if count%5 ==0:
                new_statement = "Pressing the button five, ten, etc.. times earns you twenty seconds of a song!"   
       # begin playing music
                time.sleep(2) #wait while it starts
                es.say('Awwww yeah.') # say something stupid (over the music...potential to have automated MC)
                time.sleep(2) #wait again
                es.say('Uhhh') #Say something else stupid
                time.sleep(3) #wait more
         #fade music down
                es.say('This is my favorite song!')   # so he can say something
                time.sleep(1)   #wait for it
                es.say('Summer Jams!')   #say something stupid again.
       #fade back up
                time.sleep(15) #let it soak in for 15 more seconds
       # stop
except KeyboardInterrupt:
    GPIO.cleanup() #cleanup

Here's a similar code (2017 version) in action (playing Taylor Swift...another song which I ruined since I heard it so many times.)

You can go in and mess with espeak. Try to get different voices by reading throug their documentation and see what you can get!

2) Assignment: Reaction Timer!

For the rest of this lab, our goal is to build a reaction timer circuit. You can us this to develop statistics on how fast you can respond to light and sound signals. We'll use one new part in this lab, a piezo buzzer. We'll also use one of your regular switches (the one connected to GPIO12) as an input (just keep your old circuit too for right now!). Then we'll use a second GPIO pin (I chose #20) for a Piezo transducer output and a third GPIO pin (I used #21) for an LED.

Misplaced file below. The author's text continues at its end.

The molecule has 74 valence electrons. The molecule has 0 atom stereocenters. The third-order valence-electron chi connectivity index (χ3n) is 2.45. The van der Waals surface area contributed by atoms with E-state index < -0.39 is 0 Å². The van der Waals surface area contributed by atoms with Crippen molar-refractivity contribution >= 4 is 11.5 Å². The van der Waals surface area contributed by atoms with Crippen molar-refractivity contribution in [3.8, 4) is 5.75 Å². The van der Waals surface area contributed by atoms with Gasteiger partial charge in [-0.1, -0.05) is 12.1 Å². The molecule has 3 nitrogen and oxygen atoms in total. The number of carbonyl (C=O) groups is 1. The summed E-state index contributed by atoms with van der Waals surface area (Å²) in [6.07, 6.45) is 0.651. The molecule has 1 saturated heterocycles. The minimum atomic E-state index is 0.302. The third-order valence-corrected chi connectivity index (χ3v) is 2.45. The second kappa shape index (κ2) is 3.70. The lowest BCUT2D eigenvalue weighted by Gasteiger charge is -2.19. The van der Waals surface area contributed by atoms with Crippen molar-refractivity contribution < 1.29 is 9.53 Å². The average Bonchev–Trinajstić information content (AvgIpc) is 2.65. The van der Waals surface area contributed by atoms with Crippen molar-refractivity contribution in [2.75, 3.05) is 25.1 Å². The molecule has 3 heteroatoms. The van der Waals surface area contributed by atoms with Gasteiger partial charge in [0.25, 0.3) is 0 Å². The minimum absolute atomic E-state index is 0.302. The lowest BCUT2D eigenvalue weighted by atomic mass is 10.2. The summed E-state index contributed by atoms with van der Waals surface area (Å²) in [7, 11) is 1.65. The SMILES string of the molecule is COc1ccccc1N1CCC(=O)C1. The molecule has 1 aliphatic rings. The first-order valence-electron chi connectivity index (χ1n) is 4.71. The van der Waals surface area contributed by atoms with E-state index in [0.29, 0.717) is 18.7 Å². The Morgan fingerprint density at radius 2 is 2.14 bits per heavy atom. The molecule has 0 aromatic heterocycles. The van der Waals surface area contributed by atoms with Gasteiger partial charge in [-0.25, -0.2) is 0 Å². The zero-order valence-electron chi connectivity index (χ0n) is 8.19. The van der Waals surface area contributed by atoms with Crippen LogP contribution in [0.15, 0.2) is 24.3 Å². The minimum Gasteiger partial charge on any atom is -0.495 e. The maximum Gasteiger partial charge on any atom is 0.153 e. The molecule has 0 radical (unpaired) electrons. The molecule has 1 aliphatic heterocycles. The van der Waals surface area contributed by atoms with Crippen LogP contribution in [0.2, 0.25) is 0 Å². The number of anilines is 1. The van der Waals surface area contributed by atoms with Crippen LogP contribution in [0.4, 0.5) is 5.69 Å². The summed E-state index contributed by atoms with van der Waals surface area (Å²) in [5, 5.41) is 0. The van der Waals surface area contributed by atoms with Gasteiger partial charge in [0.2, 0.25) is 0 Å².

Our Response Circuit (Keep your amplifier built...just add this in addition).

The only piece that should look new to you will be the part labeled B1. That is a Piezo Buzzer, which makes noise by expanding and contracting a crystal (which in turn pushes and pulls air molecules causing sound waves to form) It is different from a speaker in that it can be connected directly to the Pi, but this convenience comes at the cost of not being able to do much other than buzzing (no music coming out of this part):

A piezo buzzer.

The buzzer can be hooked up in either direction.

2.1) What are we Using this For?

What we want to do in this lab is built some code that will interface with this new hardware in such a way that it will:

  • Randomly present a user with a light or sound stimulus
  • Time how long it takes for the user to respond to that stimulus
  • Record the response time for each session
  • Possibly provide these numbers if so desired
  • Run indefinitely until we want it to end (called via Control C)
  • When Control C is pressed, before exiting completely, print the arithmetic mean of the response time for both sound and light stimuli!

An example of what we're going for is found here (where random roll of the die resulted in a lot of sound stimuli and fewer light stimuli) here:

We can generate LED flashes simply by turning on (GPIO.output(pin_number,1)) and off (GPIO.output(pin_number,0)) the LED of interest.